In a stripped down format that was as simple as the t-shirt and jeans he wore onstage, Sting delivered a powerful and satisfying set at the Santa Barbara Bowl on Monday night. Over the course of two hours and three encores, he and his all-star five-piece band romped through 20 or so of his greatest hits, drawing as freely on material from his time in The Police as from his copious solo output. In what has been billed as the “Back to Bass Tour,” Sting stood front and center throughout the evening, playing brilliantly and singing with passion. With no elaborate stage set and only the most basic of lighting effects, the emphasis was where it belonged, on the stunning craft and soul of this artist’s considerable songbook. The band, which featured Vinnie Colaiuta on drums, David Sancious on keyboards, Dominic Miller on guitar, Peter Tickell on violin (and sometimes mandolin), and Jo Lawry singing back-up vocals, could have put on quite a show all by themselves, but from the outset it was clear that Sting would be driving the whole way. Without once showing off just for the sake of it, he ran through a whole repertoire of sounds and techniques on the instrument. One minute he was soloing in a conventional playing style; the next he lifted the bass high on his chest and gripped it firmly with his right hand while plucking out pizzicato riffs on the open strings with his left. In a particularly dazzling sequence, Tickell challenged the leader to a frenzied duet, literally chasing him all the way across the long diagonal of the Bowl’s open stage.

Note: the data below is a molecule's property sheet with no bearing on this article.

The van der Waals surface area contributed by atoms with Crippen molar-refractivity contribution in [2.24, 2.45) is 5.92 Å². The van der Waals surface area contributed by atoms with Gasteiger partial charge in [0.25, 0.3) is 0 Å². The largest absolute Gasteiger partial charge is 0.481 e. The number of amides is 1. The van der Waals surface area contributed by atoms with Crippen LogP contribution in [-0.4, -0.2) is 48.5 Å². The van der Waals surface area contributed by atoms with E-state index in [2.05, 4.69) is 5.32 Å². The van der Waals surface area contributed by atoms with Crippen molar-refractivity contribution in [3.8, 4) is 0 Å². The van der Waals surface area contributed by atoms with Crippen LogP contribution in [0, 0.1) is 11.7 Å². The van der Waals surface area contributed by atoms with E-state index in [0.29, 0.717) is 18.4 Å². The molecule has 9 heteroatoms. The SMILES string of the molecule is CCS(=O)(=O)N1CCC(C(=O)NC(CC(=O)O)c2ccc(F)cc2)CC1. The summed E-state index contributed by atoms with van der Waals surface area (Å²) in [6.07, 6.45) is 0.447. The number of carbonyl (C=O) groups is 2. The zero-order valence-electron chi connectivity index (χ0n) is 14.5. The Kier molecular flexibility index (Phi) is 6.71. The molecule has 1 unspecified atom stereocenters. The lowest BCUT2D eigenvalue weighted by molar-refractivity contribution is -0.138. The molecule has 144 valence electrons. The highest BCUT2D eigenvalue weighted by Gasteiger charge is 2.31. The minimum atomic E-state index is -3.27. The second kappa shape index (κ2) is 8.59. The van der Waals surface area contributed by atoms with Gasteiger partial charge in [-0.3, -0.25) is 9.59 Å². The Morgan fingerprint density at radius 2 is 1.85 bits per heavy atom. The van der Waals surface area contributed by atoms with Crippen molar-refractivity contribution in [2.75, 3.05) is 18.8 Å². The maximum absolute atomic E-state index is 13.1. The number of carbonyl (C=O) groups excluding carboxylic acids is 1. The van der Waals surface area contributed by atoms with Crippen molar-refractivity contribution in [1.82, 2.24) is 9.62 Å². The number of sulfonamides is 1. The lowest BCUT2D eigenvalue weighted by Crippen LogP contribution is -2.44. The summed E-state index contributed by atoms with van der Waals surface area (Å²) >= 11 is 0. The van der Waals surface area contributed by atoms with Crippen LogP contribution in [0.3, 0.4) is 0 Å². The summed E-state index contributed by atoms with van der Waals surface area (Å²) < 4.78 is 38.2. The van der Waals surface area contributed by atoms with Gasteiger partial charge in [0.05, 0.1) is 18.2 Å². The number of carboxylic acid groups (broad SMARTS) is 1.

Given the stellar opportunity to both enjoy and reflect on the accomplishment of this musician, it was easy to see what has made both Sting and The Police so enduring. No other musician from the reggae-loving 1980s succeeded in channeling the spirit of the great Bob Marley as effectively as Sting. His clean tenor voice and feeling for the swaggering bass pulse of Jamaica lend many of his hits their distinctive bounce and lilt. He sang “Every Little Thing She Does Is Magic,” “Driven to Tears,” “Wrapped Around Your Finger,” “Roxanne,” and even “De Do Do Do, De Da Da Da” as if these classics were written yesterday, and revved up such solo numbers as “Englishman in New York” and “The Hounds of Winter” to the same pitch, never losing the thread of the evening’s narrative, and bringing the crowd along with him every step of the way.
By the time he was finished with the third encore, even the most die-hard of Sting fans were too well satisfied to resist when he said his final goodbye. The consensus among the ebullient crowd exiting through the Jerry Garcia Glen was that this was one of the best Bowl shows in recent memory.